Article

Anodal Transcranial Direct Current Stimulation of the Motor Cortex Ameliorates Chronic Pain and Reduces Short Intracortical Inhibition

Department of Clinical Neurophysiology, Georg-August University, 37075 Göttingen, Germany.
Journal of pain and symptom management (Impact Factor: 2.8). 05/2010; 39(5):890-903. DOI: 10.1016/j.jpainsymman.2009.09.023
Source: PubMed

ABSTRACT

Consecutive sessions of transcranial direct current stimulation (tDCS) over the primary motor cortex (M1) may be a suitable therapy to treat chronic pain, as it can modulate neural activities in the stimulated and interconnected regions.
The present study investigated the analgesic effect of five consecutive days of anodal/sham tDCS using subjective (visual analog scale [VAS]) and objective (cortical excitability measured by transcranial magnetic stimulation [TMS]) measurements.
Patients with therapy-resistant chronic pain syndromes (trigeminal neuralgia, poststroke pain syndrome, back pain, fibromyalgia) participated. As this clinical trial was an exploratory study, statistical analyses implemented exploratory methods. Twelve patients, who underwent both anodal and sham tDCS, were analyzed using a crossover design. An additional nine patients had only anodal or sham stimulation. tDCS was applied over the hand area of the M1 for 20 minutes, at 1mA for five consecutive days, using a randomized, double-blind design. Pain was assessed daily using a VAS rating for one month before, during, and one month post-stimulation. M1 excitability was determined using paired-pulse TMS.
Anodal tDCS led to a greater improvement in VAS ratings than sham tDCS, evident even three to four weeks post-treatment. Decreased intracortical inhibition was demonstrated after anodal stimulation, indicating changes in cortico-cortical excitability. No patient experienced severe adverse effects; seven patients suffered from light headache after anodal and six after sham stimulation.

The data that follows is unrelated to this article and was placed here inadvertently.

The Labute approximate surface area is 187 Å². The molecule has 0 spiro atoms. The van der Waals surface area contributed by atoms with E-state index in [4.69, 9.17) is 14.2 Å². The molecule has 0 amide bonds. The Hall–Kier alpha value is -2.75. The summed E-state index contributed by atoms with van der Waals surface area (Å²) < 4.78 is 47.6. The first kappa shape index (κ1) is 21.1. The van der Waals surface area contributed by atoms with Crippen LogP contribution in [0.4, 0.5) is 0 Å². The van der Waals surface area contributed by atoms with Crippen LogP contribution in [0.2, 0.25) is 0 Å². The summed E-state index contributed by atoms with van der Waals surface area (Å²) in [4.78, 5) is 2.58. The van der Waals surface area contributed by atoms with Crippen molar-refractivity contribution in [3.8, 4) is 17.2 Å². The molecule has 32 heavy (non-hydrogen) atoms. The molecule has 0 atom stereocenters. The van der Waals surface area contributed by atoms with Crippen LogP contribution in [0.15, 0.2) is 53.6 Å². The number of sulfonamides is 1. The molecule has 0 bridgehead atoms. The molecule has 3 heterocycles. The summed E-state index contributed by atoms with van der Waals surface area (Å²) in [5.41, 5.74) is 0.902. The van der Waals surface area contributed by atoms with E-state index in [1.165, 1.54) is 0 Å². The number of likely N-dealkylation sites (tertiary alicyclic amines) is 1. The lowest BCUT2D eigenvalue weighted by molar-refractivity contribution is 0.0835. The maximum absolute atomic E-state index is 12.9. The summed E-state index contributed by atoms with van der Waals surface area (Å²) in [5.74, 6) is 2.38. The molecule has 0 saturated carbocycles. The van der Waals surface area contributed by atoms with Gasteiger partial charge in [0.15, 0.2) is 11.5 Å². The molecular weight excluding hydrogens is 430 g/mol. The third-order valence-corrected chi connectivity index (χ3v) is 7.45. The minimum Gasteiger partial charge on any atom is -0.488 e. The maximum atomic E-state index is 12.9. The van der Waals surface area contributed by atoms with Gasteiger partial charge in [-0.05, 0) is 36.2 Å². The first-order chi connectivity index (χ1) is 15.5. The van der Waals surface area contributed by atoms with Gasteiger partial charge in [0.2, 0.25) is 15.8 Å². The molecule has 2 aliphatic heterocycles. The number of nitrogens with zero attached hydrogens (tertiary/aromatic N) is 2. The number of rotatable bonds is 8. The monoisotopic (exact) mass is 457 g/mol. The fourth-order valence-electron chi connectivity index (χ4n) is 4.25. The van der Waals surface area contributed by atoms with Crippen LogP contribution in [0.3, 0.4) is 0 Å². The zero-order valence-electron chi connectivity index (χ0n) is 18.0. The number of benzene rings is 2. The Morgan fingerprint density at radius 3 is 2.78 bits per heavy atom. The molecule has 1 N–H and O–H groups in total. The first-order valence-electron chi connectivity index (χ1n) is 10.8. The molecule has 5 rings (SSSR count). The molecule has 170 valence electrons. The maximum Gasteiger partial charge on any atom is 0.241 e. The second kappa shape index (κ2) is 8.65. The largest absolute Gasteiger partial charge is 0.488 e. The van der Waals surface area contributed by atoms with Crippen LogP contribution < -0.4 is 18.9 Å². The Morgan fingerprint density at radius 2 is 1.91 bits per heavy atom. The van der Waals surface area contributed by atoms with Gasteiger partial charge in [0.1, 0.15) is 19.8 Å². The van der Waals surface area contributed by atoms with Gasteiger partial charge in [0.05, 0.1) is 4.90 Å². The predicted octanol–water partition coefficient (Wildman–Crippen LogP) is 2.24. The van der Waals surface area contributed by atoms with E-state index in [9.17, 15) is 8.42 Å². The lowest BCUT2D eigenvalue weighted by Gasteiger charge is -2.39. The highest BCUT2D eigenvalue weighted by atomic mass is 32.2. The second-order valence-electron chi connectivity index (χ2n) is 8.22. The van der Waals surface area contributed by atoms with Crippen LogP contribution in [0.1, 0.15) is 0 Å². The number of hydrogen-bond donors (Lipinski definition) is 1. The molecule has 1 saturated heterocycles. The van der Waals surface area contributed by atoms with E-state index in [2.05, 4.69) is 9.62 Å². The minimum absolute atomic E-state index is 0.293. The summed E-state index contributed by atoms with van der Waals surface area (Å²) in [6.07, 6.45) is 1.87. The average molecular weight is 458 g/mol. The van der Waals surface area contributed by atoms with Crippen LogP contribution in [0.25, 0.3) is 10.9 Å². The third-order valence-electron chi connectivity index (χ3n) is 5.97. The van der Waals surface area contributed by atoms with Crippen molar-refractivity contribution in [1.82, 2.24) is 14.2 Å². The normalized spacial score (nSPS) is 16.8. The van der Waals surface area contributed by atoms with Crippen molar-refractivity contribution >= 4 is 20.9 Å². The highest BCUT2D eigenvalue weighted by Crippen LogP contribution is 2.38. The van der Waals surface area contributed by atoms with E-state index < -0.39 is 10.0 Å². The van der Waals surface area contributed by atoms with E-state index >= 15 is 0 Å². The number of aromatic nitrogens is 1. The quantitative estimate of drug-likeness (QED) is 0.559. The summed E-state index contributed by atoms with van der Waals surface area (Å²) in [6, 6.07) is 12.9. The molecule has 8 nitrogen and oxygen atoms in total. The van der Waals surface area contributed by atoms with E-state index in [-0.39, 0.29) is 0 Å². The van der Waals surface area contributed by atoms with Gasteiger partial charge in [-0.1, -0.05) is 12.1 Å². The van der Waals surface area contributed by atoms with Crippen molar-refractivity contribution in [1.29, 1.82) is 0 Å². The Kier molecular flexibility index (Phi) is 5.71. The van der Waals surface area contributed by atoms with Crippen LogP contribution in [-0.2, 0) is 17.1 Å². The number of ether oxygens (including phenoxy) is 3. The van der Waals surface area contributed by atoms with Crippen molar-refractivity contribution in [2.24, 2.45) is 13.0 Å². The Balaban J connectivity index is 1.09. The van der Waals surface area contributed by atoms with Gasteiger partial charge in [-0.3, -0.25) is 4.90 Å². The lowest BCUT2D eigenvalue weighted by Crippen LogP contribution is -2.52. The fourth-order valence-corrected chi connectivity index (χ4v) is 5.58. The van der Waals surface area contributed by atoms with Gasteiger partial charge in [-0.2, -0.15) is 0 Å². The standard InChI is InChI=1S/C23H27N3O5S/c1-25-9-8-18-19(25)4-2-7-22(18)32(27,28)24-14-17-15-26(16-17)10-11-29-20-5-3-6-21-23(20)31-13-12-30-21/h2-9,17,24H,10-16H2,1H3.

Results confirm that five daily sessions of tDCS over the hand area of the M1 can produce long-lasting pain relief in patients with chronic pain.

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    ABSTRACT: Previous studies suggest that transcranial direct current stimulation (tDCS) over the primary motor cortex (M1) reduces chronic pain levels. In this randomized controlled trial, we investigated the effects of 5 consecutive 20-minute sessions of 2-mA anodal tDCS directed to the M1 in 48 patients (45 females) with fibromyalgia. Changes in pain, stress, daily functioning, psychiatric symptoms, and health-related quality of life were measured. Pain and stress were measured 30 days before treatment, at each treatment, and 30 days after treatment by using short message service on mobile phones. Patients were randomized to the active or sham tDCS group by receiving individual treatment codes associated either with the sham or active tDCS in the stimulator. Adverse effects were registered using a standardized form. A small but significant improvement in pain was observed under the active tDCS condition but not under the sham condition. Fibromyalgia-related daily functioning improved in the active tDCS group compared with the sham group. The stimulation was well tolerated by the patients, and no significant difference in the adverse effects between the groups was observed. The results suggest that tDCS has the potential to induce statistically significant pain relief in patients with fibromyalgia, with no serious adverse effects, but small effect sizes indicate that the results are unlikely to reflect clinically important changes.
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    • "Further studies with additional H-reflex-measurements after cathodal stimulation and larger sample sizes are needed to explore the relationship between clinical effects and neurophysiology more deeply and to corroborate our findings. Future studies should also explore whether the clinical effects of anodal tsDCS can be enhanced, for example, by repeated stimulation [28] [33] similar to repetitive anodal tDCS for the treatment of chronic pain [14] [16]. Furthermore, the pathophysiology of RLS might influence the response to spinal stimulation. "
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